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Children lack attention span to read Dickens

Leading Charles Dickens biographer Claire Tomalin has said that children are not being taught to read with the attention span necessary to appreciate Dickens’ great works.

Charles Dickens

Leading Charles Dickens biographer Claire Tomalin has said that children are not being taught to read with the attention span necessary to appreciate Dickens’ great works.

Tomalin has said that Dickens's depiction of an unequal society is still "amazingly relevant" to today’s society and children should be encouraged to read his novels. She commented that she felt children were now unable to appreciate Dickens’ work due to "being reared on dreadful television programmes", in an interview with the Press Association.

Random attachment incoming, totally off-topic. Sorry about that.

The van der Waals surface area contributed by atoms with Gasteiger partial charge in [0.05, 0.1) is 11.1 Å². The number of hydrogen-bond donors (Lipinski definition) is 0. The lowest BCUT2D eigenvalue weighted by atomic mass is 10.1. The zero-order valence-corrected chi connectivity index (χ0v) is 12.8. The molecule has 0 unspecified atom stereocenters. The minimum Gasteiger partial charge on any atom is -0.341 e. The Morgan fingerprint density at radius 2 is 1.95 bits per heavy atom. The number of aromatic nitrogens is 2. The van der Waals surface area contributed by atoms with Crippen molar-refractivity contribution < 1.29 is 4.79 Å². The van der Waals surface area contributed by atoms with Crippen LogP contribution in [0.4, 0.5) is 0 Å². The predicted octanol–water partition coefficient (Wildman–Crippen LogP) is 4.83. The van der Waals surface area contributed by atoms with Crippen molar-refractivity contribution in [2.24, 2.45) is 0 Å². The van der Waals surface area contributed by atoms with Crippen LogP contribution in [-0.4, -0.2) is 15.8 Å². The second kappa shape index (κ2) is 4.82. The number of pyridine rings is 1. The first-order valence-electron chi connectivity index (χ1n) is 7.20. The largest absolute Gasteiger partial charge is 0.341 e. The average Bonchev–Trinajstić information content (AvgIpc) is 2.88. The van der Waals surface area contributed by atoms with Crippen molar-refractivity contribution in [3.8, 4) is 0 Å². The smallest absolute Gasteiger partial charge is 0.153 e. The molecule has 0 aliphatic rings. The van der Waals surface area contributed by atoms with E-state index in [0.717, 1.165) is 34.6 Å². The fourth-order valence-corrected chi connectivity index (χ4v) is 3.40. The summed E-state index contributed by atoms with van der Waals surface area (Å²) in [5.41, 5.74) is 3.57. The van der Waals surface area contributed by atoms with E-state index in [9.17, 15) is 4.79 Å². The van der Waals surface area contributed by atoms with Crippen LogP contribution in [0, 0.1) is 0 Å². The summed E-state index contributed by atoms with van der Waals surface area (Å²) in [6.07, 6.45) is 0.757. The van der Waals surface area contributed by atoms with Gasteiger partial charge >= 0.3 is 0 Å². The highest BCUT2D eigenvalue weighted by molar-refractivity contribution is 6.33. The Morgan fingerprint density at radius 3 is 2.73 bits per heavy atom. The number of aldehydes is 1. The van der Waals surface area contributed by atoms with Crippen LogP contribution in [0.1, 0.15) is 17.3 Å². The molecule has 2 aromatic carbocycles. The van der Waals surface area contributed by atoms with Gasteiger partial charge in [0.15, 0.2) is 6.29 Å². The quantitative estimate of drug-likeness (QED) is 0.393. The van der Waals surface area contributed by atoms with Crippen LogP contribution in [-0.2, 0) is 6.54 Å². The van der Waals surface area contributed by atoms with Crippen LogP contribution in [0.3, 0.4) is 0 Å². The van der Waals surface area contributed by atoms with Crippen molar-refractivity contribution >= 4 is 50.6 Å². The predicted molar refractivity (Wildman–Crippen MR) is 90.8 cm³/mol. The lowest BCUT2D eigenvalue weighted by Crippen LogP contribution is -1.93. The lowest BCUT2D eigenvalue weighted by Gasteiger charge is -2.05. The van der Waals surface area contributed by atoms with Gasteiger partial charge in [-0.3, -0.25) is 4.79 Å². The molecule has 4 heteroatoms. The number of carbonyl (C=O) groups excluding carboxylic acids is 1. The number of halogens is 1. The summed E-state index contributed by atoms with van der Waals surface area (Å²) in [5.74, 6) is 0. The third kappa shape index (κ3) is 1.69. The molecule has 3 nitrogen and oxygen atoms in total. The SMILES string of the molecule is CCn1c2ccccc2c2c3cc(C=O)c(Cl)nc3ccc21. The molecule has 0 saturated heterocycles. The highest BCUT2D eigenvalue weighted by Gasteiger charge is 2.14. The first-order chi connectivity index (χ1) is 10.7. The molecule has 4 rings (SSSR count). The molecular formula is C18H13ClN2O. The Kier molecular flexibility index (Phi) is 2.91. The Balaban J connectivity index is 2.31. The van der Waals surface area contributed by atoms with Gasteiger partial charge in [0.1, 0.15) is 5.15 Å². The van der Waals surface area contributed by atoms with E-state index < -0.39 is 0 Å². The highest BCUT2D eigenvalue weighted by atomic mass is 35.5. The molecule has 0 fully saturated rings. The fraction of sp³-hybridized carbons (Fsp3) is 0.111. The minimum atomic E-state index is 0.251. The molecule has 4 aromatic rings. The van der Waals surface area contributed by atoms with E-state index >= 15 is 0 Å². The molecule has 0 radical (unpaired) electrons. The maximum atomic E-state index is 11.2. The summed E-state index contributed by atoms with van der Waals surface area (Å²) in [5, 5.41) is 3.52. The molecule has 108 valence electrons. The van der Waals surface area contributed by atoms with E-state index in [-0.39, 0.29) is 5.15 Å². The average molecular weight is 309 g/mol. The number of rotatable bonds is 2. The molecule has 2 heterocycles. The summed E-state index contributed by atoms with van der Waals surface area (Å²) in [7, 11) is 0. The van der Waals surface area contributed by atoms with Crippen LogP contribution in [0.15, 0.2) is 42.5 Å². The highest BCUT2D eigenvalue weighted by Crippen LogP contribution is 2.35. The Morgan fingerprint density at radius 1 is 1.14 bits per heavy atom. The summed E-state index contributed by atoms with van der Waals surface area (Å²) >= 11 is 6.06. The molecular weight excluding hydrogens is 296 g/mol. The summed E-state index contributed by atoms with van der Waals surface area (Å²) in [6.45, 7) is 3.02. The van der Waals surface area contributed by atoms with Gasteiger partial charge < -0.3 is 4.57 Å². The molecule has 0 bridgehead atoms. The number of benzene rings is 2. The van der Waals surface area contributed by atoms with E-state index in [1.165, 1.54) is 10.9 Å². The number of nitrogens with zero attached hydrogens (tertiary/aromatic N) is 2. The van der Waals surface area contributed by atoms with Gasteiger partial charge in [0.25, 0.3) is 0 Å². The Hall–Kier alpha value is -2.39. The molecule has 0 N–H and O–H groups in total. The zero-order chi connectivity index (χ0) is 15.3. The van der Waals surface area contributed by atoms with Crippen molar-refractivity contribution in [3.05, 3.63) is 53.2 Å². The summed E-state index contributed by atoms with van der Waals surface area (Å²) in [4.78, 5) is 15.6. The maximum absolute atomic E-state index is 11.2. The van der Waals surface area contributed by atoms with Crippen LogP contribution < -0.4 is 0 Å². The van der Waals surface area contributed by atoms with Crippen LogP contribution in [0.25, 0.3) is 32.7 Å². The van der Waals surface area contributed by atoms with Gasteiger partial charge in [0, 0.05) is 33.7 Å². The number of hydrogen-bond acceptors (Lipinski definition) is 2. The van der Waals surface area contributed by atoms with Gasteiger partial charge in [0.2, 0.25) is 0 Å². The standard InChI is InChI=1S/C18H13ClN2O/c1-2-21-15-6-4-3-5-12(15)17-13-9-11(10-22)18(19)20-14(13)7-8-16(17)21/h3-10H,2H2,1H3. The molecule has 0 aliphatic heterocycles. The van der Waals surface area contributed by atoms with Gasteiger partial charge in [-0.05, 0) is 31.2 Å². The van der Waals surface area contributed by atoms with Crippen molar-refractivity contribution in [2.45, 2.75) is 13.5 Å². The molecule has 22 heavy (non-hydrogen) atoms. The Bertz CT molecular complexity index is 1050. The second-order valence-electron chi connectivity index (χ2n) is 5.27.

Her comments come a day ahead of nationwide celebrations to mark the 200th anniversary of Dickens’ birth. On Tuesday, events will take place around the UK to celebrate, they include a street party in Portsmouth, Hampshire, where the novelist was born and a wreath-laying ceremony at his grave in Poets' Corner in Westminster Abbey, London, attended by the Prince of Wales and the Duchess of Cornwall and celebrities including Ralph Fiennes. There will also be a Global Dickens Read-a-thon taking place in 24 countries from Albania to Zimbabwe, beginning in Australia with a reading from Dombey and Son.

Tomalin, said Dickens was "after Shakespeare, the greatest creator of characters in English. He has gone on entertaining people since the 1830s and his characters' names are known all over the world. And because of the way he wrote, he adapts very well for theatre and even people who do not read him know about him from films, the TV and musicals.”

However she also commented that "children are not being educated to have prolonged attention spans and you have to be prepared to read steadily for a Dickens novel and I think that's a pity."

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